The Day After CC-BY Fail – CC-Infinity

Yesterday was an interesting and emotional day for me.

  • I made a video of how upset I am at my own mistake of putting CC-BY on materials and having that decision play into the hands of spammers who would use my content for search or link bait.
  • I removed all the CC-BY references from my Coursera Internet History, Technology, and Security recorded lectures and replaced it with All Rights Reserved.
  • I got some help from Cory Doctorow (tweet) who noticed my situation and gave me some reassurance that YouTube would fall on the side of the copyright holder and not let the spam stand even with the small detail of the CC-BY license. I of course did not believe him (tweet)
  • YouTube did remove the offending videos – even the ones that were CC-BY. Cory was right. It only took two days. (tweet)
  • I made a new version of my histronic video addressing the issues independent of YouTube taking the videos down.
  • Bill Fitzgerald wrote an excellent post titled Creative Commons and Human Nature where he covers some of these issues with less histronics than me. In particular points out that Createspace has an excellent policy that nicely addresses the rights of the copyright holder when the copyright license is “non-exclusive”. It is a beautiful thing – the policy was changed from “first in wins” to “copyright holder wins” early last year. Worth a read.

So reading the above sequence of events you might think, “Great – You won against a spammer.” – but actually that is not at all how I feel.

I effectively used a bit of bluster and YouTube’s general tendency to do whatever the copyright holder asks to get my way. But in effect, I succeeded in revoking CC-BY after the fact and that makes me feel bad. I don’t want to break CC-BY – it was my mistake to use it and legalize spammers.

So I am still removing CC-BY from all my materials that I don’t want used as spam or link bait. I don’t want to face YouTube the next time and have them look at the actual copyright detail and decide that I have no recourse.

We still need a license that protects high-value OER materials from inappropriate reuse while enabling responsible reuse without any requirement of permission.

What we need – CC-∞ (Infinity)

I tenatively title my idea CC-∞ as homage to Creative Commons CC0. CC-∞ starts with All Rights Reserved as the default license (much like CC0 starts with effectively Public Domain) and then adds statements that define legitimate reuse scenarios for which permission is explicitly given.

In a sense if we look at CC-BY+SA+ND+NC it is structured as a liberal license that adds increasing restrictions based on the desires of the copyright holder. CC-∞ is the opposite – it is a restrictive license that adds clauses that make it more liberal in scenarios per the wishes of the copyright holder.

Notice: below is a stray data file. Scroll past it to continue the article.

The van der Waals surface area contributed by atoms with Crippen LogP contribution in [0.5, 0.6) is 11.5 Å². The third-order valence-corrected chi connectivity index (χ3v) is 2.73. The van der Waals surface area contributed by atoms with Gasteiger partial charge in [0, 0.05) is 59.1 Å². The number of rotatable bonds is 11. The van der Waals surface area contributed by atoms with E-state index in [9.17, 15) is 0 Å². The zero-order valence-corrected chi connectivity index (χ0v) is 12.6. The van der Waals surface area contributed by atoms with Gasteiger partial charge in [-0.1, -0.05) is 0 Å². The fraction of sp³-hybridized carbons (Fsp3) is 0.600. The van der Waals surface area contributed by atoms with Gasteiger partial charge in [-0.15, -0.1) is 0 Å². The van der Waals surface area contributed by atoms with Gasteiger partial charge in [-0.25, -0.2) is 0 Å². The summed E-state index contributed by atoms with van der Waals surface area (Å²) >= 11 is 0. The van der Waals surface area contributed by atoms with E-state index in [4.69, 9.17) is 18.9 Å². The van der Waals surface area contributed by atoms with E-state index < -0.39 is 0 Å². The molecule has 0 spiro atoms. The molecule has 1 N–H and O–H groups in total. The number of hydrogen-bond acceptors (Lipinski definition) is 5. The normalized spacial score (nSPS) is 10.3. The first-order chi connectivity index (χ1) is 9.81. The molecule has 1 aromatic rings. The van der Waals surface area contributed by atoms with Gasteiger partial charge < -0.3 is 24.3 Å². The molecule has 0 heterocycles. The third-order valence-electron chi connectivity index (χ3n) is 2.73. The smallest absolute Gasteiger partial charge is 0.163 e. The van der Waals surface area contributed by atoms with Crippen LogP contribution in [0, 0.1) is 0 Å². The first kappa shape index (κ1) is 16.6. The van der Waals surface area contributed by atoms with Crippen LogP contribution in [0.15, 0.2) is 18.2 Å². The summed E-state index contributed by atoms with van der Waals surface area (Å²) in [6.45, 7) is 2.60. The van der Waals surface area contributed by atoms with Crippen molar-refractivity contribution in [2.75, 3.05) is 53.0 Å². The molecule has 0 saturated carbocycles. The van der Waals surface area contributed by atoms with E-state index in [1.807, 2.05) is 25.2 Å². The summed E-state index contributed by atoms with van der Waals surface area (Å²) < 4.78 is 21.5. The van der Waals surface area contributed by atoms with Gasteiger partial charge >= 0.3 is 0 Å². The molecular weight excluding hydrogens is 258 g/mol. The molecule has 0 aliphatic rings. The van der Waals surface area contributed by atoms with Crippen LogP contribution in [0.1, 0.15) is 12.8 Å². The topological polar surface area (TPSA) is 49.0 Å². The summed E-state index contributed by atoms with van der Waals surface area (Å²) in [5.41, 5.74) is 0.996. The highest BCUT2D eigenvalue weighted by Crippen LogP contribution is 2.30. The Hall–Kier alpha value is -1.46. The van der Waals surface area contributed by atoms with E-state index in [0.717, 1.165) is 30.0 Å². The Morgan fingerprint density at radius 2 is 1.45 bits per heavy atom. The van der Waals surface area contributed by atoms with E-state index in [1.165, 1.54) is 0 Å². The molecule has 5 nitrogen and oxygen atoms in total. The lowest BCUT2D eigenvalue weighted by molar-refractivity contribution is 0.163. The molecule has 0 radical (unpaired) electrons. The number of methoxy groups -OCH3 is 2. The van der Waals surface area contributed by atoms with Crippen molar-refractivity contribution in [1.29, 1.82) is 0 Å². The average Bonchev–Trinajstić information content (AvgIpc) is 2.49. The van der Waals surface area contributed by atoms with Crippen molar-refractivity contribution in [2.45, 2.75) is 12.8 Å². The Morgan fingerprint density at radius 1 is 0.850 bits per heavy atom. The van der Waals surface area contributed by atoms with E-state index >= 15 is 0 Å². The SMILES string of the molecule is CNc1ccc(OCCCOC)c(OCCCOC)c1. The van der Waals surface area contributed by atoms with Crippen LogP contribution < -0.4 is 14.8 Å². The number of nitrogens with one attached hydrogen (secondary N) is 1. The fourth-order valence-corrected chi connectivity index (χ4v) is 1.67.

Much like in all of CC – we are best served if the smart lawyers at Creative Commons draft these up. All this stuff is so complex especially when international laws are involved. This is not something that I should draft up by myself – but unless CC builds something like this – I will be forced to define CC-∞ myself – and it will suck. But it will be better than any of the CC-BY variations and better than All Rights Reserved – but still suck unless Creative Commons steps up and does this work.


I was really upset yesterday. But I should be clear that I was not upset at YouTube and I was not upset at the spammer. I was upset at myself for not anticipating this “CC-BY” gotcha. It is always painful when you assume that you are safe and doing the right thing and then something jolts you and makes it clear to you that you made a mistake. And you might suffer negative consequences for your mistake. Yesterday my intellectual property and copyright cheese got moved and I was scared and upset.

Now 48 hours later all is well. I will still keep CC-BY on much of my materials – for example, my Python for Informatics course on is 100% CC-BY and releases all its materials with CC-BY (here). I am not going to remove the CC-BY from these materials because I really want them distributed as widely as possible and and want to pre-permit unfettered reuse – even if a copy of the materials end up in a content slum. I have thought that through and am prepared for it.

Going forward, I won’t just put CC-BY on everything I create related to teaching and learning. I will put it on most of what I produce – just not all. I will ask myself the question, “Are you prepared to make spam-like reuse of these materials legitimate?” If the answer is “yes” – then I will use CC-BY and if the answer is “no” the answer will be my own self-constructed version of CC-∞.

Just in passing, I would just like to note that I am very explicitly not revealing *who* did the spamming. They probably did not have any truly evil plan – they do not deserve any particular attention or criticism. They were in possession of a few MP4 files and put them up on YouTube. I got them taken down – nothing to see here – move along.

Thanks for listening and as always comments welcome.